I was talking to the Michigan state legislature the other day, this was the urban caucus of Detroit legislators, Grand Rapids legislators, suburban legislators, rural legislators -- it was a broad band. Each one of them wanted to hear a portion of the smart growth debate that they could bring home. The rural guys wanted farm preservation, the urban guys wanted brownfields and renovation, the people in the suburbs said they had a workforce problem. So you want a big menu and then you want to be able to say: you take this part of the agenda, you take this part, and we are all going to work on different committees and agencies. We have to be very strategic or people will say: what does that have to do with what we are doing?
I come out of the legislative arena so for me this is just the way you do business. You have to submerge your own identity and your own mission, in a way, to achieve your own end. And that is what legislators do all the time. It is second nature to legislators. It is different for constituencies that seem to need the message to be clear so they can energize their base. But that may not be the most successful political strategy. I think this is a very important juncture for advocates to decide what the language is because we have a moving train here and it has a big umbrella aspect to it and it is not going to change. It is going to be smart growth.

Katz: Goals for Cleveland
If we reinvest in the core, if we take 20 percent of decentralization in this country [and redirect it back to the city], that is a major change. It is monumental. So people should not dismiss that because the fiscal ramifications of that change are huge. And in a lot of places the displacement is not as broad as people are saying. The country is not Silicon Valley. The country is more like Cleveland where metropolitan decentralization is undermining all the communities in which low-income workers and minorities live. And Cleveland, given projected growth, could stop growing [outward] today and accommodate population settlement and population growth without much displacement if it was done intelligently.

Katz: How the Political game is played
Let's be clear about this. This is not the Judaic/Christian ethic. It is that [smart growth and inclusionary zoning] will make the region more economically competitive and relieve traffic congestion. As such it is as much the suburban self-interest as the self interest of those [low-income urban residents] that are getting access to the [new suburban] housing. This is where we need more conversations. People like me and Myron Orfield are trained to be opportunist and get the 51% of the vote. We focus on what it takes and who are your allies. The poster child for your allies may be the head of the biotech cluster and not the central city advocate. That is just smart politics. In the end you get what you get. You get as far as you can go. And then once affordable housing is ingrained like it is in Montgomery County, then you can go back at it again and again.
We have to win here. We have to win. I'm a political person. Myron Orfield is a political person. We don't fight to lose. We fight to win. So we manipulate language to still achieve our ends but to ultimately score legislative and practical victories. And I think we need to get strategic enough to do that or else we are having side conversations that are not really in the center of the debate.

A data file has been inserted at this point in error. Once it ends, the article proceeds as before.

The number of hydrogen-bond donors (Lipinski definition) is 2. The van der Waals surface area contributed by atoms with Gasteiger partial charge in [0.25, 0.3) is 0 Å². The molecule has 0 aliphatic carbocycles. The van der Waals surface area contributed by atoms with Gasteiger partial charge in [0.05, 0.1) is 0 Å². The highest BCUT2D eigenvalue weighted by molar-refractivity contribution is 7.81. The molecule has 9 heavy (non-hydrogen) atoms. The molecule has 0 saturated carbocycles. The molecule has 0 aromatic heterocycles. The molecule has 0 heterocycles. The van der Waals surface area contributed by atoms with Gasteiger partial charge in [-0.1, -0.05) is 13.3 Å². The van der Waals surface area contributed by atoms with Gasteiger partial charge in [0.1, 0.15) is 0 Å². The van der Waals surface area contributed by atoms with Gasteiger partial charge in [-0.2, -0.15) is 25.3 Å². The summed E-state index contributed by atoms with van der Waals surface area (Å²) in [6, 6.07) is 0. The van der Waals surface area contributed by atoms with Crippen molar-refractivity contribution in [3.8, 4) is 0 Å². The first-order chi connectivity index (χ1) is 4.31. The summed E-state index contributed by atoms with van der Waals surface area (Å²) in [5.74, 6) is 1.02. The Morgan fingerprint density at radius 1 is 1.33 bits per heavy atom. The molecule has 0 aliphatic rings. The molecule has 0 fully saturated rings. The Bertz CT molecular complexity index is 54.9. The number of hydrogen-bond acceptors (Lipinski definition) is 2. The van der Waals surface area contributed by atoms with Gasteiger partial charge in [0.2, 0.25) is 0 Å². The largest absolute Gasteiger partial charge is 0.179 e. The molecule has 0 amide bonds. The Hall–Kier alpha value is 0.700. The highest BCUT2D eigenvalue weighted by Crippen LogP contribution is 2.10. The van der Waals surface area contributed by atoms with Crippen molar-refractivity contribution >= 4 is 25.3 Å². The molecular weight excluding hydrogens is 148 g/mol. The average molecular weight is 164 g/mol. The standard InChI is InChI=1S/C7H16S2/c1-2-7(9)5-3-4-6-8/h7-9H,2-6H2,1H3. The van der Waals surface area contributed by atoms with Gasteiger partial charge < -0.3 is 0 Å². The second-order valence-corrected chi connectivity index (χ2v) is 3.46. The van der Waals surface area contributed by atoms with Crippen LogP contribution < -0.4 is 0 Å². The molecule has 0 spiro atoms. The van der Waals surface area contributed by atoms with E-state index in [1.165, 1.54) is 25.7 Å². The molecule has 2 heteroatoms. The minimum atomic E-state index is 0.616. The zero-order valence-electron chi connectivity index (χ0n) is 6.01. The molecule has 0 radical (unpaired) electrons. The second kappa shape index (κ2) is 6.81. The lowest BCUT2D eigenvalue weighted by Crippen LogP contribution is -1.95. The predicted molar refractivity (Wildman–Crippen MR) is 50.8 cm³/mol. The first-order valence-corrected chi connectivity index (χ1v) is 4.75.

(Maryland Governor)Glendenning has done this. He did not call it Fair Growth but he basically says we should invest in places where we already have people and where we already have investments because that is smart fiscally. And it is smart environmentally because it takes pressure off our land. We don't want to look like everywhere America. We are better than that. We are Marylanders. We want to preserve our countryside because that is part of our heritage and our cultural legacy. He could have come in and said: Look there are more of us in big urban counties than there are of the exurbs and we are going to outvote you and that is fair because we have the people. But he didn't do that and it was really a smart way of achieving the same end. From the partisan perspective what is Glendenning doing? He is funding Democratic strongholds: Prince George's, Baltimore County, Baltimore City, and Montgomery County. The political people in Maryland know that. But he put it in a framework that made it substantively correct to have a different partisan outcome.
In Minneapolis they said: "Guys, we are 75% and we are going to wire the rules. You can live in your gated communities but we are going to tax the hell out of you. Or at least we are going to take a portion of the up-tick in revenues so that you don't gain it all. That kind of politics works in some places and I am all for it but I am not for it where it doesn't work. Knowing your political culture and the composition of your state legislature it won't take too long to figure out what will work and what won't work.

Katz: How Regionalism and Smart Growth get done
You don't want to start on distributional politics. I think you want to come in and say: Here is a goal we want to reach as a state. We want to preserve our land and rebuild places we have invested in. Everyone who is involved, the cognoscenti, know exactly what is going on. But I think the other approach gets into the lowest common denominator allocation politics which I think you want to avoid. You go down that road and who knows where that ends up because the bulk of the taxes are paid in the suburbs. I'm not sure we want to go down that road. You want to go down a road that allows you to achieve a substantive goal but in a politically smart way.